Comodo Dragon
The bonus features in this firewall just don’t stop. Comodo’s Dragon browser is a tuned, hardened version of Google Chrome; if you know Chrome, you know Dragon.

If you’ve arrived at a Web page that looks iffy, you can check it out using Dragon’s Web Inspector button. Click it to launch an analysis of the page that reports on any malicious links, malicious code, or other safety issues. Another button streamlines the process of sharing the link on Facebook, Twitter, or LinkedIn.

Sandbox and Virtual Kiosk
When I test antivirus tools with actual, live malware samples, I always use a virtual machine. As far as any programs running inside it can tell, it’s exactly the same as a physical computer. But if malware completely trashes it, I can simply delete the virtual machine, or roll back to an earlier snapshot.

Comodo’s sandbox feature offers a similar type of protection. A program running in the sandbox operates just the same as usual, but system changes it makes are virtualized by Comodo to protect the actual, physical computer.

A vast number of malware attacks come in through the browser, so running your browser in the sandbox is a very smart move. As noted, Comodo’s desktop widget displays icons to launch your browser in the sandbox. A green border around sandboxed programs helps you stay aware of the program’s status. If you want to make a lasting change, like downloading a file, you can save it in a predefined area shared by the sandbox and the real environment.

The Virtual Kiosk is a fully sandboxed desktop that offers even more protection. Any activities you perform in the Kiosk stay there, available the next time you open it but not accessible from your normal operating environment. All programs launched in the kiosk are sandboxed. For additional security when entering passwords, it includes an on-screen keyboard. And if you do suspect malware has made it into the Kiosk, a single click will wipe it back to its original state.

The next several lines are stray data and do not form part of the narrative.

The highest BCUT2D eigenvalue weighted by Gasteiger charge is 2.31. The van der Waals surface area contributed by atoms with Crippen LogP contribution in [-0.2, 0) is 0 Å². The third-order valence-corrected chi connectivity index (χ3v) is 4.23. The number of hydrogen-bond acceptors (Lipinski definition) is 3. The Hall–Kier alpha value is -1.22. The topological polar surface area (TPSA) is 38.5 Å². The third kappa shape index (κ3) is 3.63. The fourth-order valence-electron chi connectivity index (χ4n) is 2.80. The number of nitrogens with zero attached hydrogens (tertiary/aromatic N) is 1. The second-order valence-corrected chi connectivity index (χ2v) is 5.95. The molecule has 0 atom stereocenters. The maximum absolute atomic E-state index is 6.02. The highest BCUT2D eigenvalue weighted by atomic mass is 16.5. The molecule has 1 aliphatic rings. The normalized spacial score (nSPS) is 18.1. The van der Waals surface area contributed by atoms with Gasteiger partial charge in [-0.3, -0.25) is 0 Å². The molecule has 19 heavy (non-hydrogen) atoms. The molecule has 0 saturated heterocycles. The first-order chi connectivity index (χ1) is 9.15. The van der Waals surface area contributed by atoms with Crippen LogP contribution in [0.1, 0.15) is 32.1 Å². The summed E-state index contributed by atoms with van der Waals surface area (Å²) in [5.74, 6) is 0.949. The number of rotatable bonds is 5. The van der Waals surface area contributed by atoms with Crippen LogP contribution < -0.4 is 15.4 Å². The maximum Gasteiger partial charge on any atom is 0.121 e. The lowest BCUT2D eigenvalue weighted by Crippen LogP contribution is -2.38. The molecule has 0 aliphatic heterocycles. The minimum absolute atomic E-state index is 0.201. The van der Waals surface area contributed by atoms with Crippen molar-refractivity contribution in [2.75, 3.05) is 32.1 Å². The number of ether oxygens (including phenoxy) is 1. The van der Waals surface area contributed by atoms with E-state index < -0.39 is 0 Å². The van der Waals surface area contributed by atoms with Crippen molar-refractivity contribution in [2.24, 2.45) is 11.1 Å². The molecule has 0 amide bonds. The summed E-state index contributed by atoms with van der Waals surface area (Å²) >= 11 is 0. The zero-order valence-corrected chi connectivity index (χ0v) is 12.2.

Especially Good for Techies
For a free product, Comodo Firewall (2013) packs a lot of features. Naturally it protects your system from outside attack and manages access permissions for local programs. It also offers Secure DNS to block DNS-based attacks, sandboxing for safe surfing, and a behavior blocking system that protects critical system areas.

However, one reason to install a standalone free firewall is that you’re building your own best-of-breed suite. In that situation, Comodo’s extra features may get in the way. And using the advanced features may be too confusing for non-technical users.

If you’re impressed with the bonus features and can see yourself using them, by all means choose Comodo. Otherswise, stick with PCMag’s Editors’ Choice ZoneAlarm Free Firewall 2012.

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Specifications
Tech Support Online support, live support and community support.
OS Compatibility Windows Vista, Windows XP, Windows 7
Type Business, Personal, Professional
Free Yes

Verdict
In addition to a brand-new interface, Comodo Firewall (2013) has toned down the behavior blocking popups found in previous versions. It offers a wealth of bonus features including a hardened browser, sandboxing, and secure DNS lookup. Super-techie users will love it; ordinary folks may be a bit overwhelmed.
Published under license from Ziff Davis, Inc., New York, All rights reserved.
Copyright © 2012 Ziff Davis, Inc